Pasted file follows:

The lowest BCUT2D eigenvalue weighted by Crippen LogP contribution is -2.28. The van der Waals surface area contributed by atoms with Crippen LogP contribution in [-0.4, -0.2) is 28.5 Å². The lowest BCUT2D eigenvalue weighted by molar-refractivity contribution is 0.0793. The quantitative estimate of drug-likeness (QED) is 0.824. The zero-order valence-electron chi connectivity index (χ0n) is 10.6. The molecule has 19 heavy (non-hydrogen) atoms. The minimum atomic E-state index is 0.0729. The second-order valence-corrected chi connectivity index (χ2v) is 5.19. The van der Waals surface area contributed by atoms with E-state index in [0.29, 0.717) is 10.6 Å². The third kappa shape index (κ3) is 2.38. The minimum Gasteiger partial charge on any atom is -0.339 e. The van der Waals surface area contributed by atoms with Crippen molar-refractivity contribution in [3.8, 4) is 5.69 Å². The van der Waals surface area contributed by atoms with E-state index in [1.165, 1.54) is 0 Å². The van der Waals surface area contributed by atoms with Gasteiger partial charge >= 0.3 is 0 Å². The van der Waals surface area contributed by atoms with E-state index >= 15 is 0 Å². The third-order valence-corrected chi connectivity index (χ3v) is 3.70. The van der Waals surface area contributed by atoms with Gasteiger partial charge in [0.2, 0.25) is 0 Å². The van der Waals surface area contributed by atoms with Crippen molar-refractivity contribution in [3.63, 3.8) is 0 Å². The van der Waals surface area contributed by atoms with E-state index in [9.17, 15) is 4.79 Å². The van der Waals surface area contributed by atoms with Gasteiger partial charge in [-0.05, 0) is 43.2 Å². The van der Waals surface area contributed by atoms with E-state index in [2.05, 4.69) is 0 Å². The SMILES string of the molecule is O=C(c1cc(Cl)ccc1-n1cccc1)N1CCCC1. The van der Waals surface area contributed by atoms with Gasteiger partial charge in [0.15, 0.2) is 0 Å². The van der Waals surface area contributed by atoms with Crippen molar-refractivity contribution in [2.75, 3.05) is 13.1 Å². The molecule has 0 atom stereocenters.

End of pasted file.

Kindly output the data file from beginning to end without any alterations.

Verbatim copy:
The lowest BCUT2D eigenvalue weighted by Crippen LogP contribution is -2.28. The van der Waals surface area contributed by atoms with Crippen LogP contribution in [-0.4, -0.2) is 28.5 Å². The lowest BCUT2D eigenvalue weighted by molar-refractivity contribution is 0.0793. The quantitative estimate of drug-likeness (QED) is 0.824. The zero-order valence-electron chi connectivity index (χ0n) is 10.6. The molecule has 19 heavy (non-hydrogen) atoms. The minimum atomic E-state index is 0.0729. The second-order valence-corrected chi connectivity index (χ2v) is 5.19. The van der Waals surface area contributed by atoms with E-state index in [0.29, 0.717) is 10.6 Å². The third kappa shape index (κ3) is 2.38. The minimum Gasteiger partial charge on any atom is -0.339 e. The van der Waals surface area contributed by atoms with Crippen molar-refractivity contribution in [3.8, 4) is 5.69 Å². The van der Waals surface area contributed by atoms with E-state index in [1.165, 1.54) is 0 Å². The van der Waals surface area contributed by atoms with Gasteiger partial charge >= 0.3 is 0 Å². The van der Waals surface area contributed by atoms with E-state index >= 15 is 0 Å². The third-order valence-corrected chi connectivity index (χ3v) is 3.70. The van der Waals surface area contributed by atoms with Gasteiger partial charge in [0.2, 0.25) is 0 Å². The van der Waals surface area contributed by atoms with Crippen molar-refractivity contribution in [3.63, 3.8) is 0 Å². The van der Waals surface area contributed by atoms with E-state index in [9.17, 15) is 4.79 Å². The van der Waals surface area contributed by atoms with Gasteiger partial charge in [-0.05, 0) is 43.2 Å². The van der Waals surface area contributed by atoms with E-state index in [2.05, 4.69) is 0 Å². The SMILES string of the molecule is O=C(c1cc(Cl)ccc1-n1cccc1)N1CCCC1. The van der Waals surface area contributed by atoms with Gasteiger partial charge in [0.15, 0.2) is 0 Å². The van der Waals surface area contributed by atoms with Crippen molar-refractivity contribution in [2.75, 3.05) is 13.1 Å². The molecule has 0 atom stereocenters.